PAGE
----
The 2007 Pop Conference at Experience Music Project
Music happens, then it ripples. What is the relationship between the circumstances that produce music and our swirling notions of pop's past, future, and zeitgeist? How do the times affect the notes? What factors literally and figuratively change the beat of a city? Some decry postmodern "pastiche," while others defend pop concoctions as multiculturalism in action or intoxicating aesthetics. But what are the power relationships at work when music stops time and lets us dance in place?
For this year's Pop Conference, we invite presentations on music, time, and place. This might include:
*Reading time and place into musical innovation. The breakbeat as a refunking of sonic structure and origin myth; or the social history of changing time signatures.Proposals should be sent to Eric Weisbard at EricW@emplive.org by December 15, 2006. For individual presentations, please keep proposals to roughly 250 words and attach a brief (75 word) bio. Full panel proposals and more unusual approaches are also welcome. For further guidance, contact the organizer or program committee members: Jalylah Burrell (New York Press), Jon Caramanica (Vibe), Daphne Carr (series editor, Da Capo Best Music Writing), Jeff Chang (author, Can't Stop Won't Stop), Michelle Habell-Pallán(University of Washington), Josh Kun (University of Southern California) Eric Lott (University of Virginia), Ann Powers (Los Angeles Times), Simon Reynolds (author, Rip it Up and Start Again), Bob Santelli (author, The Big Book of Blues), and Judy Tsou(University of Washington). We are excited to announce that presentations from this year's conference will be considered for a future issue of The Believer.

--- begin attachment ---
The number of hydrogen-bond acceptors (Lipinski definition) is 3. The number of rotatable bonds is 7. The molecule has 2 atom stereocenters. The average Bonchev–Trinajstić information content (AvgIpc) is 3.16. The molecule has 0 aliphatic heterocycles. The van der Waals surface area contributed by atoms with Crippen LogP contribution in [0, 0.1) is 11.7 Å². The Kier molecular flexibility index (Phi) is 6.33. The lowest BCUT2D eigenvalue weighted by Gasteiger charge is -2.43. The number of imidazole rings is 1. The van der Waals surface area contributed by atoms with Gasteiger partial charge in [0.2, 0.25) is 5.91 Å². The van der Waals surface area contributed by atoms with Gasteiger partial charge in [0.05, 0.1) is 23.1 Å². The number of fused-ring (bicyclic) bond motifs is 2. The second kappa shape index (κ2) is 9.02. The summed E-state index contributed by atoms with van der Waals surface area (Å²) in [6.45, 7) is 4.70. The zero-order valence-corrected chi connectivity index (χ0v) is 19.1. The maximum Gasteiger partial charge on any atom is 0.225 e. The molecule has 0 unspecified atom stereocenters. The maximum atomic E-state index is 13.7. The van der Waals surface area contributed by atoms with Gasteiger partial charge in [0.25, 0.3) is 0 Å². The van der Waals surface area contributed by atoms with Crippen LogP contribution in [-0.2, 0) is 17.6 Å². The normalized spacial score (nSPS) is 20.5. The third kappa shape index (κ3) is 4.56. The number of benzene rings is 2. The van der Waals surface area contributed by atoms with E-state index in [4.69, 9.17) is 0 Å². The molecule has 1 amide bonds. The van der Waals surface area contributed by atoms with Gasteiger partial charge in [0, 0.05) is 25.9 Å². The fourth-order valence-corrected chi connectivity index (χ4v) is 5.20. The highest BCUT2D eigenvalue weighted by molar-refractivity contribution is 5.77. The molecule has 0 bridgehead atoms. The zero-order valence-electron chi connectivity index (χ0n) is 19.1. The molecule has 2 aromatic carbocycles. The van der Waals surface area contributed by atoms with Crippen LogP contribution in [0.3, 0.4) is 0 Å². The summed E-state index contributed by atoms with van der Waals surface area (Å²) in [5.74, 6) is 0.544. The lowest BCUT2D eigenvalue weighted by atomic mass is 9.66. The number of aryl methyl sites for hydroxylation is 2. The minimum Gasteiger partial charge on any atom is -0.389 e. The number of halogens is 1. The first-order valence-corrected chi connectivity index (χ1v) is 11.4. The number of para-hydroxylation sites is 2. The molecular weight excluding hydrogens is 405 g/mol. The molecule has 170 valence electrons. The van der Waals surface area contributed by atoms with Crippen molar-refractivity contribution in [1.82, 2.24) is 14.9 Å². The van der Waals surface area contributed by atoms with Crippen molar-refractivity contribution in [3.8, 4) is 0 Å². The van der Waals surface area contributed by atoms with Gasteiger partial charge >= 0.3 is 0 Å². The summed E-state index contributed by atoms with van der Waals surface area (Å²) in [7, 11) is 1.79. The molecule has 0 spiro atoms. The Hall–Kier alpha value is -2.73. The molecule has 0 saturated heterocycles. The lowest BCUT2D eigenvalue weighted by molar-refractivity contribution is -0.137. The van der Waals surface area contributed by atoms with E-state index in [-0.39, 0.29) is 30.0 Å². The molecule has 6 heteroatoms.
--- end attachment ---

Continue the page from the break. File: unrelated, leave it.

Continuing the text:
* The racial, class, and gender components that constitute a pop place or time's "we"; the mutating New Orleans of the hip-hop, funk, R&B, and jazz eras, for example.
*Evolving notions of musical revivalism: retro culture, questions of periodization in music, and the validity of the concept of youth culture as a sign of the times.
*Geographies of sound, or how place is incorporated sonically. Lise Waxer called Cali, Colombia, an unlikely bastion of salsa revivalism, a "city of musical memory."
*The dematerialization of the album into the celestial jukebox and other new media. Does the Chicken Noodle Soup dance live on 119 and Lex or on Youtube?
*How dichotomies of nearness/experience and farness/history affect music fanship, music writing, and music making.
*The "place" of pop now, culturally, professionally, and certainly politically.
The Pop Conference connect academics, critics, musicians, and other writers passionate about talking music. Our second anthology, Listen Again: A Momentary History of Pop Music, will be published by Duke in 2007. The conference is sponsored by the Seattle Partnership for American Popular Music (Experience Music Project, the University of Washington School of Music, and radio station KEXP 90.7 FM), through a grant from the Allen Foundation for Music. For more information, see this website. and click on "Pop Conference."